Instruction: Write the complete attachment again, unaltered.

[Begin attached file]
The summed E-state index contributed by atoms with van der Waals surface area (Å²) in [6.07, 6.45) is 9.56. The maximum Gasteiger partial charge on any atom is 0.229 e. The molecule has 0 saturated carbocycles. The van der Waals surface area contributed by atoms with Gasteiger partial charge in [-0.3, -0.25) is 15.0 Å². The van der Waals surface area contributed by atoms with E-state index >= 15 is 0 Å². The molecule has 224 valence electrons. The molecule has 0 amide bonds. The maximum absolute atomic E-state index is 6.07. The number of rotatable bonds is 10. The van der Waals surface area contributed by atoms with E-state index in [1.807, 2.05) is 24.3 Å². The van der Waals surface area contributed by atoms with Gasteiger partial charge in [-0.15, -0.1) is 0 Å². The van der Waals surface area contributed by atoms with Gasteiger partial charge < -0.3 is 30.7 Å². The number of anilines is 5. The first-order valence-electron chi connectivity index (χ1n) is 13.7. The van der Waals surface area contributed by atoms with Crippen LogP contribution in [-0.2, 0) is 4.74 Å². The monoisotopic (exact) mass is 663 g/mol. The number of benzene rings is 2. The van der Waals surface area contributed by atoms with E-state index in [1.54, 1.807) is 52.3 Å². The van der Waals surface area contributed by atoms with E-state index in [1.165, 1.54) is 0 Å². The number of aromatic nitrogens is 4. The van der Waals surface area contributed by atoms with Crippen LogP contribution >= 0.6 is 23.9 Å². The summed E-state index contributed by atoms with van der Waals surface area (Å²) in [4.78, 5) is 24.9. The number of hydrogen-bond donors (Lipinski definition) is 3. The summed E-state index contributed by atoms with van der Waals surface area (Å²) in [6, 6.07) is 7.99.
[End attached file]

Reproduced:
The summed E-state index contributed by atoms with van der Waals surface area (Å²) in [6.07, 6.45) is 9.56. The maximum Gasteiger partial charge on any atom is 0.229 e. The molecule has 0 saturated carbocycles. The van der Waals surface area contributed by atoms with Gasteiger partial charge in [-0.3, -0.25) is 15.0 Å². The van der Waals surface area contributed by atoms with E-state index >= 15 is 0 Å². The molecule has 224 valence electrons. The molecule has 0 amide bonds. The maximum absolute atomic E-state index is 6.07. The number of rotatable bonds is 10. The van der Waals surface area contributed by atoms with E-state index in [1.807, 2.05) is 24.3 Å². The van der Waals surface area contributed by atoms with Gasteiger partial charge in [-0.15, -0.1) is 0 Å². The van der Waals surface area contributed by atoms with Gasteiger partial charge < -0.3 is 30.7 Å². The number of anilines is 5. The first-order valence-electron chi connectivity index (χ1n) is 13.7. The van der Waals surface area contributed by atoms with Crippen LogP contribution in [-0.2, 0) is 4.74 Å². The monoisotopic (exact) mass is 663 g/mol. The number of benzene rings is 2. The van der Waals surface area contributed by atoms with E-state index in [1.54, 1.807) is 52.3 Å². The van der Waals surface area contributed by atoms with E-state index in [1.165, 1.54) is 0 Å². The number of aromatic nitrogens is 4. The van der Waals surface area contributed by atoms with Crippen LogP contribution >= 0.6 is 23.9 Å². The summed E-state index contributed by atoms with van der Waals surface area (Å²) in [4.78, 5) is 24.9. The number of hydrogen-bond donors (Lipinski definition) is 3. The summed E-state index contributed by atoms with van der Waals surface area (Å²) in [6, 6.07) is 7.99.